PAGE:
Junior 3 has a dance routine for this one. It involves wiggling in her seat and pumping her arms.

Petula Clark, ‘Cut Copy Me’
Octagenarian Balearic

Petula Clark is 80. “Woah,” says Junior. Granny has got some of her records. Junior does pop-eyed surprise, then says, “It’s a bit boring.”
Junior 2: “It’s like a sleepy song to me.”
Junior 3: “I think it’s a bit boring too.”

Robbie Williams, ‘Candy’
Speedball suit-filling nursery rhyme

Junior: “Yay! ‘Candy’!”
Junior 3: “This isn’t boring!”
They all sing along to the chorus.

The Saturdays, ‘Gentleman’
So 1995

Junior: “Is it the ‘Single Ladies’ singer?”
Junior 2: “Is it Jessie J?”
Junior: “Is it the ones who do ‘Black Heart’?”

VV Brown, ‘The Apple’
Grace Jones is back, and she’s hiding the lost La Roux album up her top. Along with ‘Macarena’

Junior: “I didn’t really like it.”

THE VERDICT

Favourites:

Junior: ‘Dear Darlin” or ‘Candy’. Murs takes it because “I only like the ‘Candy’ chorus.”
Junior 2: ‘Kiss You’.
Junior 3: ‘Candy’.

‘Candy’ takes it on proportional representation.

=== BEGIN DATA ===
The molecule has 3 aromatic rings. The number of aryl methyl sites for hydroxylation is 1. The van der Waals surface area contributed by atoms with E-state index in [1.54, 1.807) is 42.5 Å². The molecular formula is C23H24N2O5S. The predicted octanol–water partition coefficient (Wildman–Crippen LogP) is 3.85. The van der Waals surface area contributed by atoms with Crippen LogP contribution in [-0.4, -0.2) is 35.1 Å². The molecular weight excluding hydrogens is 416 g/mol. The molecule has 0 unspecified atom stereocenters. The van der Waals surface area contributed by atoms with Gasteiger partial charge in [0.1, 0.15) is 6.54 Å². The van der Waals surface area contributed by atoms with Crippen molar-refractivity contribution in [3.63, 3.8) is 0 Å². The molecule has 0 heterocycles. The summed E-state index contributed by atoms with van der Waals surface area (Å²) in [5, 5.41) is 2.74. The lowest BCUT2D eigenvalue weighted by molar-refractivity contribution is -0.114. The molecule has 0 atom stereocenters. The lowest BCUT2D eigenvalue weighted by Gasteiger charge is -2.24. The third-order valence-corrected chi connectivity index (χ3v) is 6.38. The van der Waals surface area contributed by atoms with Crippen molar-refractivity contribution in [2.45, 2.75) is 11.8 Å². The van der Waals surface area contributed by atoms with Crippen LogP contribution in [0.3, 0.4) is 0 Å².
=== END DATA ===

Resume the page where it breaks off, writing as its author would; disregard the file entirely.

Flops:

Junior: ‘The Apple’.
Junior 2: ‘The Apple’.
Junior 3: ‘The Mother We Share’.

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The Saturdays, ‘Notorious’

The Saturdays

In the leading pack of life’s crushing disappointments is the discovery that the default hottest girl group in the land’s new single is not a cover of Duran Duran’s brilliantly lumpenly funky quasi-career-killer. Mollie could’ve done a “No-“, then Rochelle could’ve done a “No-“, then Frankie, Una and the other one could’ve joined reedy forces on “NOTORIOUS”, and it could’ve all descended into Chic meets the Sex Pistols meets Red Hot Chili Peppers chaos. Just look at what you could’ve won.

Instead, “My résumé says I’m a bad girl”. It’s no “Who really gives a damn for a flaky bandit?”, is it? Where it pulls it out of the fire though is with the fruity electro pulse and vocals put through the ringer – it’s mechanised. The Saturdays are only bad girls, notorious, because they’ve been programmed to be so. It’s svengali’d by computer, a Space Odyssey Malcolm McLaren. Not a terribly wholesome, erm, whole but a functional thrill.